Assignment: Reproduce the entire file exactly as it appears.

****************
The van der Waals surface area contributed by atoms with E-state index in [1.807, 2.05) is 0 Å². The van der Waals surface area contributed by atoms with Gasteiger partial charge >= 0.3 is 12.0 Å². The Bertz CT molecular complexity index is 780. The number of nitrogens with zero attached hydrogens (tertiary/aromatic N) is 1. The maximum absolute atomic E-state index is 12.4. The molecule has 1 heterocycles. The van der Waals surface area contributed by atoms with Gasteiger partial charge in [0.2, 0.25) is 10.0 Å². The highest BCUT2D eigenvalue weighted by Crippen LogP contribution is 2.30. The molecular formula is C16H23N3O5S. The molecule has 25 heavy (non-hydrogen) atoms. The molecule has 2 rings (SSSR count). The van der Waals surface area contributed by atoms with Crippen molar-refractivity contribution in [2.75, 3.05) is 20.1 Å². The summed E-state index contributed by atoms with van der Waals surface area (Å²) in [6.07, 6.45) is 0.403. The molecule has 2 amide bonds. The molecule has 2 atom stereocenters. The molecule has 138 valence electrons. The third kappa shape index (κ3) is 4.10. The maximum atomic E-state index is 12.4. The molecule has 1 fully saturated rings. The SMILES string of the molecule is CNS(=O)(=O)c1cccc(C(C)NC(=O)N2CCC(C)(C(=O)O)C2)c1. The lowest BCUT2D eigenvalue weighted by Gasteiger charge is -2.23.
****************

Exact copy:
The van der Waals surface area contributed by atoms with E-state index in [1.807, 2.05) is 0 Å². The van der Waals surface area contributed by atoms with Gasteiger partial charge >= 0.3 is 12.0 Å². The Bertz CT molecular complexity index is 780. The number of nitrogens with zero attached hydrogens (tertiary/aromatic N) is 1. The maximum absolute atomic E-state index is 12.4. The molecule has 1 heterocycles. The van der Waals surface area contributed by atoms with Gasteiger partial charge in [0.2, 0.25) is 10.0 Å². The highest BCUT2D eigenvalue weighted by Crippen LogP contribution is 2.30. The molecular formula is C16H23N3O5S. The molecule has 25 heavy (non-hydrogen) atoms. The molecule has 2 rings (SSSR count). The van der Waals surface area contributed by atoms with Crippen molar-refractivity contribution in [2.75, 3.05) is 20.1 Å². The summed E-state index contributed by atoms with van der Waals surface area (Å²) in [6.07, 6.45) is 0.403. The molecule has 2 amide bonds. The molecule has 2 atom stereocenters. The molecule has 138 valence electrons. The third kappa shape index (κ3) is 4.10. The maximum atomic E-state index is 12.4. The molecule has 1 fully saturated rings. The SMILES string of the molecule is CNS(=O)(=O)c1cccc(C(C)NC(=O)N2CCC(C)(C(=O)O)C2)c1. The lowest BCUT2D eigenvalue weighted by Gasteiger charge is -2.23.